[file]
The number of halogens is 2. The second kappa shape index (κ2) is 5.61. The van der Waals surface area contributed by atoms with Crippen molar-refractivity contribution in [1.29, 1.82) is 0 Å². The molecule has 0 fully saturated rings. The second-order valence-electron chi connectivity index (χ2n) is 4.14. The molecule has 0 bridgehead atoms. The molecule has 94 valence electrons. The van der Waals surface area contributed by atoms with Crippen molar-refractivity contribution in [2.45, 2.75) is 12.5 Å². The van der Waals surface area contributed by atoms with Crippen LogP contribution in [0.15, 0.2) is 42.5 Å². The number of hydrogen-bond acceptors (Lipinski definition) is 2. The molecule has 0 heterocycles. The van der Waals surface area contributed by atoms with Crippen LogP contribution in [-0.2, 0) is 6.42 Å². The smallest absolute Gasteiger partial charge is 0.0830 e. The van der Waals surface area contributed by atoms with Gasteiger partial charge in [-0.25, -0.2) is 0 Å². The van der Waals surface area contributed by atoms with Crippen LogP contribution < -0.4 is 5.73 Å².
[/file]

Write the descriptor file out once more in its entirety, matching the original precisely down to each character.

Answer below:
The number of halogens is 2. The second kappa shape index (κ2) is 5.61. The van der Waals surface area contributed by atoms with Crippen molar-refractivity contribution in [1.29, 1.82) is 0 Å². The molecule has 0 fully saturated rings. The second-order valence-electron chi connectivity index (χ2n) is 4.14. The molecule has 0 bridgehead atoms. The molecule has 94 valence electrons. The van der Waals surface area contributed by atoms with Crippen molar-refractivity contribution in [2.45, 2.75) is 12.5 Å². The van der Waals surface area contributed by atoms with Crippen LogP contribution in [0.15, 0.2) is 42.5 Å². The number of hydrogen-bond acceptors (Lipinski definition) is 2. The molecule has 0 heterocycles. The van der Waals surface area contributed by atoms with Crippen LogP contribution in [-0.2, 0) is 6.42 Å². The smallest absolute Gasteiger partial charge is 0.0830 e. The van der Waals surface area contributed by atoms with Gasteiger partial charge in [-0.25, -0.2) is 0 Å². The van der Waals surface area contributed by atoms with Crippen LogP contribution < -0.4 is 5.73 Å².